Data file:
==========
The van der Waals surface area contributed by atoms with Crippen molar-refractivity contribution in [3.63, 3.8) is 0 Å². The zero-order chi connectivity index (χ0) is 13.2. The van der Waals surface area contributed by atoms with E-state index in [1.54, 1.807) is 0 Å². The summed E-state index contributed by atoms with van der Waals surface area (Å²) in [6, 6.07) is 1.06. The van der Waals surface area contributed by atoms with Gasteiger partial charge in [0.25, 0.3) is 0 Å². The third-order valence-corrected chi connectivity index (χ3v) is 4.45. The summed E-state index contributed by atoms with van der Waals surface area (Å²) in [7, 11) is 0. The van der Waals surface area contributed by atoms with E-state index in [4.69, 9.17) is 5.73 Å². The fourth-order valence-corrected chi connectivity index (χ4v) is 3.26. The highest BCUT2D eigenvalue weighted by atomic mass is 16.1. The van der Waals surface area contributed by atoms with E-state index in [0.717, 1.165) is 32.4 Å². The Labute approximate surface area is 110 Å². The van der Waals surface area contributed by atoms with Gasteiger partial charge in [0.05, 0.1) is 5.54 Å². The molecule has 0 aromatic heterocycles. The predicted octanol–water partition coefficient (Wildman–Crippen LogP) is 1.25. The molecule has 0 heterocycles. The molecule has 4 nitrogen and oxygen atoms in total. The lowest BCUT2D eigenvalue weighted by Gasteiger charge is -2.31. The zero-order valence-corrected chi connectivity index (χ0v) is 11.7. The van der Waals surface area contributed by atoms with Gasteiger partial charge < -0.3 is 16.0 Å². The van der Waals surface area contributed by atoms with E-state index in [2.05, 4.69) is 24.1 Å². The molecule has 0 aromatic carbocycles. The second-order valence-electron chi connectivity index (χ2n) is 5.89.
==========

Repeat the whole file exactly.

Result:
The van der Waals surface area contributed by atoms with Crippen molar-refractivity contribution in [3.63, 3.8) is 0 Å². The zero-order chi connectivity index (χ0) is 13.2. The van der Waals surface area contributed by atoms with E-state index in [1.54, 1.807) is 0 Å². The summed E-state index contributed by atoms with van der Waals surface area (Å²) in [6, 6.07) is 1.06. The van der Waals surface area contributed by atoms with Gasteiger partial charge in [0.25, 0.3) is 0 Å². The third-order valence-corrected chi connectivity index (χ3v) is 4.45. The summed E-state index contributed by atoms with van der Waals surface area (Å²) in [7, 11) is 0. The van der Waals surface area contributed by atoms with E-state index in [4.69, 9.17) is 5.73 Å². The fourth-order valence-corrected chi connectivity index (χ4v) is 3.26. The highest BCUT2D eigenvalue weighted by atomic mass is 16.1. The van der Waals surface area contributed by atoms with E-state index in [0.717, 1.165) is 32.4 Å². The Labute approximate surface area is 110 Å². The van der Waals surface area contributed by atoms with Gasteiger partial charge in [0.05, 0.1) is 5.54 Å². The molecule has 0 aromatic heterocycles. The predicted octanol–water partition coefficient (Wildman–Crippen LogP) is 1.25. The molecule has 0 heterocycles. The molecule has 4 nitrogen and oxygen atoms in total. The lowest BCUT2D eigenvalue weighted by Gasteiger charge is -2.31. The zero-order valence-corrected chi connectivity index (χ0v) is 11.7. The van der Waals surface area contributed by atoms with Gasteiger partial charge < -0.3 is 16.0 Å². The van der Waals surface area contributed by atoms with E-state index in [2.05, 4.69) is 24.1 Å². The molecule has 0 aromatic carbocycles. The second-order valence-electron chi connectivity index (χ2n) is 5.89.